Discover the amazing true story of how a pound puppy helped a caregiver.
"No, we do not want a dog!” I told my daughter. “I don’t like dogs in the house, and besides, it would be too much additional work.” My daughter thought a dog would be good therapy for her father, who had been diagnosed with Alzheimer’s disease. Because of his illness, he had to give up driving and could not go anyplace alone. His isolation and illness caused him to be depressed.
I, on the other hand, did not think having a dog would work. I was my husband’s full-time caregiver and did not have time to care for a dog. I knew that if a dog was going to help him, it would need to be in the house. But having grown up on a farm, I was raised to believe dogs belonged outside.
Since my daughter volunteered at the local animal shelter, I should not have been surprised when she arrived at our home shortly thereafter with a scrawny, sickly female puppy about eight weeks old. The puppy was a mixed terrier and beagle weighing less than four pounds.
My first instinct was to say, “No, it cannot stay here.” Then I saw the joy on my husband’s face as he cuddled the puppy in his arms.
“Let her stay for a couple weeks,” my daughter insisted. “Then if it’s not working for you, I will take her back.”
I was still skeptical, but it sounded fair enough. Since we had to call the puppy something, we named her Skippy and moved her into a corner of the kitchen. She made herself right at home, and in no time she was sharing my husband’s favorite chair, watching television with him. Still, my intention was to ease Skippy out of my house after a few weeks.
I knew I was in trouble, however, when we had to take her to the veterinarian for an overnight stay to be treated for a viral infection she had contracted while still at the pound. While she was gone, my husband would ask over and over, “Where is Skippy?” or “When is Skippy coming home?” After that I did not have the heart to get rid of the puppy and disappoint my husband—which, of course, was my daughter’s plan all along.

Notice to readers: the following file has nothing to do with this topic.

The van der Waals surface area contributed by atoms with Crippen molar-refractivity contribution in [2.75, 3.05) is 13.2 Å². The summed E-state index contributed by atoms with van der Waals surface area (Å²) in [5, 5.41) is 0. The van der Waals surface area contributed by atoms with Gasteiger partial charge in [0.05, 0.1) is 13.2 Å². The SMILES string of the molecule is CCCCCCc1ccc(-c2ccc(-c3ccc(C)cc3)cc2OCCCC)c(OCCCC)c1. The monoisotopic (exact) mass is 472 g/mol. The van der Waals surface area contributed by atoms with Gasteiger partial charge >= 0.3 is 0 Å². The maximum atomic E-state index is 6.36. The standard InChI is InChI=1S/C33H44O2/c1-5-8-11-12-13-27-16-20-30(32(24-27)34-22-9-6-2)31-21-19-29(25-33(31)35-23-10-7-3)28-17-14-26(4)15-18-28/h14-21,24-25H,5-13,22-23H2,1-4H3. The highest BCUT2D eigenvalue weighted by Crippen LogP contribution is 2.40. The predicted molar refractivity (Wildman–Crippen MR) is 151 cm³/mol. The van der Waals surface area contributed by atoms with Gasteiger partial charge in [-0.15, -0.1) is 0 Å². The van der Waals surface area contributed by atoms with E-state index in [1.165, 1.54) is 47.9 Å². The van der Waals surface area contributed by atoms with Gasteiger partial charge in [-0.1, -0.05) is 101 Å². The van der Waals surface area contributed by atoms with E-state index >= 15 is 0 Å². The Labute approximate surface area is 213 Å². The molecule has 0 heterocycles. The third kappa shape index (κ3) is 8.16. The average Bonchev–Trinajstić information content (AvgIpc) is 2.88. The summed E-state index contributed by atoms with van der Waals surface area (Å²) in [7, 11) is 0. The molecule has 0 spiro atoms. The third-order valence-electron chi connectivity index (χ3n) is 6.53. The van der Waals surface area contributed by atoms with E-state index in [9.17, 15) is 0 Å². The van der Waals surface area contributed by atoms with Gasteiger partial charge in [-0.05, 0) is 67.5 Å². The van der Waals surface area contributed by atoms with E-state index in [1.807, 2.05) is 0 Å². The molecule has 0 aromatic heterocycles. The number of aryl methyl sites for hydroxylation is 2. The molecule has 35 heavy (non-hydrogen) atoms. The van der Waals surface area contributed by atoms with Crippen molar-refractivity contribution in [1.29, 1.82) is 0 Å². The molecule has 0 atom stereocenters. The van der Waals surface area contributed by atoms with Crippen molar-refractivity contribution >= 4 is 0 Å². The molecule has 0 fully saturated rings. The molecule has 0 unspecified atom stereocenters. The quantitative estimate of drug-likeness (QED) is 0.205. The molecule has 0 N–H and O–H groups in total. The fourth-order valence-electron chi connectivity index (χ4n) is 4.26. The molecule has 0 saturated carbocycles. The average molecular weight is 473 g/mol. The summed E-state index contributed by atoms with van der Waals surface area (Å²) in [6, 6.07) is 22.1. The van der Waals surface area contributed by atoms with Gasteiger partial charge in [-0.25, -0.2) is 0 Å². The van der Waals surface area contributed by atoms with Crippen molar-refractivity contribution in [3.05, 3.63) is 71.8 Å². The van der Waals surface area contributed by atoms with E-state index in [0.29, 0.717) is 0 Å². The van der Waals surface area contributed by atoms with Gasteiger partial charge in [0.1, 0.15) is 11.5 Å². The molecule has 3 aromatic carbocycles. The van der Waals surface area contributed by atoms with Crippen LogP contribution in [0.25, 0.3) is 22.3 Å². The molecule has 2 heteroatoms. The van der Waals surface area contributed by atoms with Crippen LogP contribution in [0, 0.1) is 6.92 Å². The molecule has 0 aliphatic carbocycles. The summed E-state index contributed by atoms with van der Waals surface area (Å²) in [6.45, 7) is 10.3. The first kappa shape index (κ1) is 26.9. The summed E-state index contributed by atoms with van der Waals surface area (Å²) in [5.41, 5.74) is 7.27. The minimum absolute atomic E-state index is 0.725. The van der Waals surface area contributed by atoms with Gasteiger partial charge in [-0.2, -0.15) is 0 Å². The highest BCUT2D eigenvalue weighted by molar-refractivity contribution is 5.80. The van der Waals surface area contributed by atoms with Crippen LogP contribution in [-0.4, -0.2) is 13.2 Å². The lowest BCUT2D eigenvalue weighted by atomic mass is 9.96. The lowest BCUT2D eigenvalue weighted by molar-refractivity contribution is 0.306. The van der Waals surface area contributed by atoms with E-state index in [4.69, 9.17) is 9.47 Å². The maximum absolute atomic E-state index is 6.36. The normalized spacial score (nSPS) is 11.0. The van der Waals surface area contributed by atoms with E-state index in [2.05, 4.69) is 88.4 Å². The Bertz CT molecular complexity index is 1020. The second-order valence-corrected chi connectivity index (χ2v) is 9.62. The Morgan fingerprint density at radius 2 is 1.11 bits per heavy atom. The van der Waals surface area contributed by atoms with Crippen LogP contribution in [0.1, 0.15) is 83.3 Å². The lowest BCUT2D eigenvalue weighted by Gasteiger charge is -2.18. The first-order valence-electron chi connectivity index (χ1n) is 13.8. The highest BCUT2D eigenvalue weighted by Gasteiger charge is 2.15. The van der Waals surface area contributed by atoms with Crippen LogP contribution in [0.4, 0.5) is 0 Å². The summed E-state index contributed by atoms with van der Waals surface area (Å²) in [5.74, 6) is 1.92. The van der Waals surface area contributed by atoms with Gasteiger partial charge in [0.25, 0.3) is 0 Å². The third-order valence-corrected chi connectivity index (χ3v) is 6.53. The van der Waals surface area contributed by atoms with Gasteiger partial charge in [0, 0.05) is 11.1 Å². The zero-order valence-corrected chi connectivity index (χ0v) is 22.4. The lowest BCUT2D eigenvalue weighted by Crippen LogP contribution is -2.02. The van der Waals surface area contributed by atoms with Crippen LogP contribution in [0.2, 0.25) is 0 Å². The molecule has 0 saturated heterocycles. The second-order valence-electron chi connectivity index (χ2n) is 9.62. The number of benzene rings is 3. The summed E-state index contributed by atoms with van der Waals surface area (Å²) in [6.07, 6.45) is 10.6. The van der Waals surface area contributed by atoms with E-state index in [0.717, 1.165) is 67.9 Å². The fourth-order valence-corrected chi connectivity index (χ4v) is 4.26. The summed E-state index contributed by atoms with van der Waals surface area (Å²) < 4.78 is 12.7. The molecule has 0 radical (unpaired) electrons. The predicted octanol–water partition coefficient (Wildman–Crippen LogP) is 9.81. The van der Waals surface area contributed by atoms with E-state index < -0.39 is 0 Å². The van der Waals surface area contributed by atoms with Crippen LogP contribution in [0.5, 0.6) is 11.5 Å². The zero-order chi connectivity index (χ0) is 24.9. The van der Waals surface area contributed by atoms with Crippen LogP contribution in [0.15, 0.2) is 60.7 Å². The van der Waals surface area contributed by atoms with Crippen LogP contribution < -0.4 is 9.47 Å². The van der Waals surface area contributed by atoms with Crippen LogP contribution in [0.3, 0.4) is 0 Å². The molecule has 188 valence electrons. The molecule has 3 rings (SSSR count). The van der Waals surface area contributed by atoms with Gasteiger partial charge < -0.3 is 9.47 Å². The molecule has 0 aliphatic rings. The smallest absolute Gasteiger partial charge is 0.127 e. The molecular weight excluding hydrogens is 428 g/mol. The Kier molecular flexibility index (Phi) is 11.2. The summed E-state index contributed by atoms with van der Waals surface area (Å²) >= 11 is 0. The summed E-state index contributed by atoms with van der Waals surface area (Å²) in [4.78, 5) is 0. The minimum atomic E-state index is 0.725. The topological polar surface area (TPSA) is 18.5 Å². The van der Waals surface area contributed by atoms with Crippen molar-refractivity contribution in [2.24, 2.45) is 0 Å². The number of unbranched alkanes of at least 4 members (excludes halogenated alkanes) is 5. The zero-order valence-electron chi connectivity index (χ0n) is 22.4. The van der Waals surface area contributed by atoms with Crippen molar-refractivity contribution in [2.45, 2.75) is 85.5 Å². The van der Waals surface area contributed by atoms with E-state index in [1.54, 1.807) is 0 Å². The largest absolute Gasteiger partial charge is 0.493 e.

It was truly amazing to see how quickly my husband and his new friend bonded. The early morning walks were eagerly anticipated by both. Skippy slept in the kitchen, and she would wait for her master by the door each morning to go walking and to get the paper at the end of the driveway. Then, settling into their favorite chair, they would read the paper, watch TV, and nap for a couple of hours, freeing me to do things around the house.
There were times I could have sworn the dog was able to read her master’s mind. She seemed to know instinctively when to be playful and frisky and when it was time to be quiet and lay her head on his knee and relax with him. At those times, my husband’s hand would be caressing her head and back. Having Skippy in our home meant more work for me— feeding her, cleaning up, and other chores necessitated by her being a house dog. She was housebroken within two weeks, so that was helpful. But the hours she freed up for me, the caretaker, by being a constant companion to my husband more than made up for the additional work she caused.
He was more content to be alone in a room, and he was getting more outside exercise while walking Skippy. Plus all this activity helped snap him out of the frequent bouts of depression caused by the disease. The routine established with his canine companion added a dimension to my husband’s confused existence that neither I nor our children could accomplish. And his love and concern for her welfare was a mental challenge that otherwise would have been missing in his life.
In the evenings, as the sun set over the hill in back of our house, I would look out the window and see the two of them walking in the backyard, and I would say a silent prayer of thanks for the miracle of the scruffy, mixed-breed pound puppy I had not wanted.
She gave my husband something to occupy his otherwise lost hours and brought him much happiness. I still do not especially like dogs. But then Skippy was not just a dog. She became a member of our family.